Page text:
Don’t Die Before You’re Dead: A Brief Review of Get a Life

Posted: March 5, 2013 in Book Review, Guilt, Healing, Identity, Serving others
Tags: , , , , ,


McNeal, Reggie. Get a Life!: It Is All About You. Nashville, TN: B&H Publishing Group. 2007. 179 pp.

Dr. McNeal is one of my favorite authors, so I’ll be reviewing a few of his books in my blog. To be honest, I am definitely not objectively critical toward his books, and my reviews will undoubtedly reflect that. In each review I’ll share a few insights from each book, and what impact it had on my life.

The books centers around five key questions that we need to return to frequently throughout our life:

1. Why am I here?
2. What is really important to me?
3. What is my scorecard?
4. What am I good at?
5. What do I need to learn?

For me, the three best, most insightful ideas in the book were:

  1. Passion distinguishes people from the pack. People with passion stand out from other people who are involved in the same work or activity without it. For the latter it’s just a job or something they have assigned to them. For the people operating from passion, it is an expression of who they are and what makes them tick. (page 12)
  2. Talent matters. Developing a strengths philosophy begins with a clear and honest assessment of your talent. This is the flip side, the antidote, to the philosophy of self-imposed mediocrity through trying to achieve “balance” in your strengths.(page 102)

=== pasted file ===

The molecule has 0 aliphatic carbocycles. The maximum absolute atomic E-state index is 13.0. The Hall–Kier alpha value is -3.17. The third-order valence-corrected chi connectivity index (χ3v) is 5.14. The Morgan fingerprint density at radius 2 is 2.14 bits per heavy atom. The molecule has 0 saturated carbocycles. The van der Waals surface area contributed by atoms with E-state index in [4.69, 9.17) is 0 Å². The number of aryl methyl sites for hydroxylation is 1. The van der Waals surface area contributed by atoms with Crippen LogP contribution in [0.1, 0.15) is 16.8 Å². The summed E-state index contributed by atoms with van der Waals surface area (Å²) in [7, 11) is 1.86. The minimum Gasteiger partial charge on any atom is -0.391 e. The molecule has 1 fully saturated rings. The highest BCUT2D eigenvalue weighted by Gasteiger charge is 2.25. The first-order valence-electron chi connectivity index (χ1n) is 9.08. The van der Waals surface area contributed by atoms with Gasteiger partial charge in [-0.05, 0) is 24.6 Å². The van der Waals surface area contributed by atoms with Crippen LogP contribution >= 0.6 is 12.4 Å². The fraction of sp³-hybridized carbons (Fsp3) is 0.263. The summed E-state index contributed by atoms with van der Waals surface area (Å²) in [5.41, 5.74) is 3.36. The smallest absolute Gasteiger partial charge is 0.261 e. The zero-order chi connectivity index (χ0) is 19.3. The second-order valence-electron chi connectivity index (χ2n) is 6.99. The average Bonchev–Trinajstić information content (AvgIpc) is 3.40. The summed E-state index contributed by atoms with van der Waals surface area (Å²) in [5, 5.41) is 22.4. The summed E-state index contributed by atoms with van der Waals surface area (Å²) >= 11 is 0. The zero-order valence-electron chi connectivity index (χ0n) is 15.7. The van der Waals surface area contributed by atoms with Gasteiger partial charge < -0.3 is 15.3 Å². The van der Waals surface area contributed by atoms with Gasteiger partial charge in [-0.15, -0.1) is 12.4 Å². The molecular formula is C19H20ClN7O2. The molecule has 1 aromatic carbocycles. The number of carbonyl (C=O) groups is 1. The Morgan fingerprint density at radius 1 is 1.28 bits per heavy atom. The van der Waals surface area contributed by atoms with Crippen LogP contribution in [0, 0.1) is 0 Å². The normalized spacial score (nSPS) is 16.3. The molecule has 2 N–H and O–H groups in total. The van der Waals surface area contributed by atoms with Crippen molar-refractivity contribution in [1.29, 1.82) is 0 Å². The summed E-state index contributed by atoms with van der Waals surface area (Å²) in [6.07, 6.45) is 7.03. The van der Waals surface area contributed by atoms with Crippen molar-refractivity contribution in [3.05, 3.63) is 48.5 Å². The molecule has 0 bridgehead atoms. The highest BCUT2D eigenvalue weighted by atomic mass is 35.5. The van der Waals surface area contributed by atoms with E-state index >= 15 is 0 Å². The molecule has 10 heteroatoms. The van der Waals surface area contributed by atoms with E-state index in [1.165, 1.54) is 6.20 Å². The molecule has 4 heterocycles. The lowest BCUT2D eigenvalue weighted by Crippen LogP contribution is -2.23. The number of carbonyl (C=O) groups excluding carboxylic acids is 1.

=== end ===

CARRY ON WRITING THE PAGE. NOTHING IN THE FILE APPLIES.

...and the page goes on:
3. The single best strategy to avoid dying before you are dead is to practice lifelong learning. If you want to get a life, the learning needs to be intentional, guided by what you want to accomplish. . . Specifically, this learning quest will help you make your next move, knowing how to get to where you want to go in life. (pages 131-132)

As I read this book, I realized how much passion was missing from my life. I had already struggled with burnout and boredom, and tried to deal with it improperly, instead of dealing with the root issues. I was not living from my strengths.

I especially was not maximizing my talents. In an effort to be humble and servant-hearted, I had downplayed some natural leadership gifts. I felt guilty about preaching, and enjoying it, because American missionaries are supposed to have the nationals do that. Of course, multiplying leaders must be my task, and humble servanthood is the heartbeat – but I was expressing both of those values in unnecessary ways.

This book was one of the primary prompters for me to go back to seminary (Columbia International University) Just beginning, at age 41, with family and ministry pressures, was a significant victory. Now, God and my professors willing, I’ll finish this spring, and I’m already looking forward to a Ph.D.

I had two copies of this book, but I gave both away already. However, Get a Life! is available here: Get a Life! at Amazon

Leave a Reply

Fill in your details below or click an icon to log in:

WordPress.com Logo

You are commenting using your WordPress.com account. Log Out / Change )

Twitter picture

You are commenting using your Twitter account. Log Out / Change )

Facebook photo

You are commenting using your Facebook account. Log Out / Change )

Google+ photo

You are commenting using your Google+ account. Log Out / Change )

Connecting to %s